Innovation drives the advancement of health care. Far from a random moment of inspiration, successful innovation follows a disciplined development path. Before new technologies can reach the clinic, careful planning to define and complete the right preclinical studies with the right models is vital to satisfy the needs of key stakeholders and propel the program to the next stage.
Accessing the capital-rich, innovation-friendly US digital health market remains a key priority for healthtech executives the world over - but to achieve success, it is essential for companies to understand and plan for the US market's complex and evolving regulatory environment.
The global pandemic has created a defining moment for the digital health sector, as many digital health tools and services once considered “nice-to-haves” have transformed into necessities for the delivery of patient care.
Medical device materials are an important determinant of the “biocompatibility” (biological safety) of a medical device. However, the US FDA and EU Notified Bodies consider biocompatibility to involve more than just the device materials.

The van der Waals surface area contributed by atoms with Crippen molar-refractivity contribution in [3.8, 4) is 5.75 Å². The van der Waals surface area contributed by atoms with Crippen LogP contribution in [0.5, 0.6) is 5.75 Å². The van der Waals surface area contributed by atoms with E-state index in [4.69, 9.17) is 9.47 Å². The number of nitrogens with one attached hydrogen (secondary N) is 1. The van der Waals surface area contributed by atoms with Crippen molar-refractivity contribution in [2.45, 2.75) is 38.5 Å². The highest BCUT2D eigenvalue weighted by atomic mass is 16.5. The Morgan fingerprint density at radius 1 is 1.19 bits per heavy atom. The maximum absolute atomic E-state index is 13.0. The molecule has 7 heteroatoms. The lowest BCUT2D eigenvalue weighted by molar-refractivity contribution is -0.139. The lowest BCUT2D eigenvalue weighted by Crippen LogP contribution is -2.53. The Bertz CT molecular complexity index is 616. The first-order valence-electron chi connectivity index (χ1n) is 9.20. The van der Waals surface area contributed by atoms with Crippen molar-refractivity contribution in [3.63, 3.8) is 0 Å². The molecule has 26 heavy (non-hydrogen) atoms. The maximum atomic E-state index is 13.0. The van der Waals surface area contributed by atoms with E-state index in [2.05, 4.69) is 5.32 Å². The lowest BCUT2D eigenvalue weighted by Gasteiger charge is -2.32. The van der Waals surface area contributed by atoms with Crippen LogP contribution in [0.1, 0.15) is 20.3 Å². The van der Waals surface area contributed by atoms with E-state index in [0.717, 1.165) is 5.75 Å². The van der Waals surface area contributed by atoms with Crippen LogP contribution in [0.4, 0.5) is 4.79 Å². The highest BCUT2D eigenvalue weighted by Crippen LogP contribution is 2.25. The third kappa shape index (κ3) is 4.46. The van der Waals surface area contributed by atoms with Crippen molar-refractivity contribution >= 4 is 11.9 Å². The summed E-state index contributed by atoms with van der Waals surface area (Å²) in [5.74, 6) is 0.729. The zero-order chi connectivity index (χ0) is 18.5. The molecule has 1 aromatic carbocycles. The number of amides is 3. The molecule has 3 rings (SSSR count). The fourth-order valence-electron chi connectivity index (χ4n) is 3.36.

Clinical data requirements have strengthen under the MDR, to avoid market disruption and to help ensure legacy and new products reach EU customers, it is critical that manufacturers know the different methods available to collect clinical data and the importance to collect the appropriate data.
The medical device industry in the United States is world's largest with an expected market size of over $200bn by 2023. For US companies, early market access planning is crucial and, while it might not be the first target market for companies from other countries, its size means it can’t be ignored. However, there are many challenges and hurdles in accessing the market beyond just gaining regulatory clearance and careful planning is required to achieve success.
As the life sciences industry works to contain the COVID-19 outbreak, it is clear that the dynamics of the medical device and digital health industries are being disrupted. Going virtual is the new normal and executives of medtech and healthtech businesses, and their investors, need to develop their strategy for navigating their way through the evolving landscape.